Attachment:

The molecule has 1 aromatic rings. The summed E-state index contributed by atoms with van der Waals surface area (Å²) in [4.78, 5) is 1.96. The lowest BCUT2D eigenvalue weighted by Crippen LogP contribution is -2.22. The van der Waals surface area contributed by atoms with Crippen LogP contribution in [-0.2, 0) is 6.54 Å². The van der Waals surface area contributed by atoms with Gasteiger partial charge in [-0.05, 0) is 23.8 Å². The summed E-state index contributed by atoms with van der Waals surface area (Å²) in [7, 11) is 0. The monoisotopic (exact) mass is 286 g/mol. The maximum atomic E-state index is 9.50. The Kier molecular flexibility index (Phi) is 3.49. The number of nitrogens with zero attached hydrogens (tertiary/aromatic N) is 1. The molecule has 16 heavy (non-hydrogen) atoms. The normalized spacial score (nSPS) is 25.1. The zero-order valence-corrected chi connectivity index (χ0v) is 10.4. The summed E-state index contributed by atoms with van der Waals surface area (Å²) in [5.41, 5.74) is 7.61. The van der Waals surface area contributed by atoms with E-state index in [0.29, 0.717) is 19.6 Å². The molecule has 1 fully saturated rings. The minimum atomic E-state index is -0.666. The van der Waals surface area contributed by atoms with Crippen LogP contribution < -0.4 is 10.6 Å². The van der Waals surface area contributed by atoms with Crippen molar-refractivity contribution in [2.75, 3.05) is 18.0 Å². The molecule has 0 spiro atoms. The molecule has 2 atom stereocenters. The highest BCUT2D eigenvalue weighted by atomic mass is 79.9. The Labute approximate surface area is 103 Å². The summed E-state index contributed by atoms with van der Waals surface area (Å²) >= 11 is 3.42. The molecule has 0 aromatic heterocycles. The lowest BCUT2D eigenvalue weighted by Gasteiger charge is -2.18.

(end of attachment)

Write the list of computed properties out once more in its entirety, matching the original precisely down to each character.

The molecule has 1 aromatic rings. The summed E-state index contributed by atoms with van der Waals surface area (Å²) in [4.78, 5) is 1.96. The lowest BCUT2D eigenvalue weighted by Crippen LogP contribution is -2.22. The van der Waals surface area contributed by atoms with Crippen LogP contribution in [-0.2, 0) is 6.54 Å². The van der Waals surface area contributed by atoms with Gasteiger partial charge in [-0.05, 0) is 23.8 Å². The summed E-state index contributed by atoms with van der Waals surface area (Å²) in [7, 11) is 0. The monoisotopic (exact) mass is 286 g/mol. The maximum atomic E-state index is 9.50. The Kier molecular flexibility index (Phi) is 3.49. The number of nitrogens with zero attached hydrogens (tertiary/aromatic N) is 1. The molecule has 16 heavy (non-hydrogen) atoms. The normalized spacial score (nSPS) is 25.1. The zero-order valence-corrected chi connectivity index (χ0v) is 10.4. The summed E-state index contributed by atoms with van der Waals surface area (Å²) in [5.41, 5.74) is 7.61. The van der Waals surface area contributed by atoms with E-state index in [0.29, 0.717) is 19.6 Å². The molecule has 1 fully saturated rings. The minimum atomic E-state index is -0.666. The van der Waals surface area contributed by atoms with Crippen LogP contribution < -0.4 is 10.6 Å². The van der Waals surface area contributed by atoms with Crippen molar-refractivity contribution in [2.75, 3.05) is 18.0 Å². The molecule has 0 spiro atoms. The molecule has 2 atom stereocenters. The highest BCUT2D eigenvalue weighted by atomic mass is 79.9. The Labute approximate surface area is 103 Å². The summed E-state index contributed by atoms with van der Waals surface area (Å²) >= 11 is 3.42. The molecule has 0 aromatic heterocycles. The lowest BCUT2D eigenvalue weighted by Gasteiger charge is -2.18.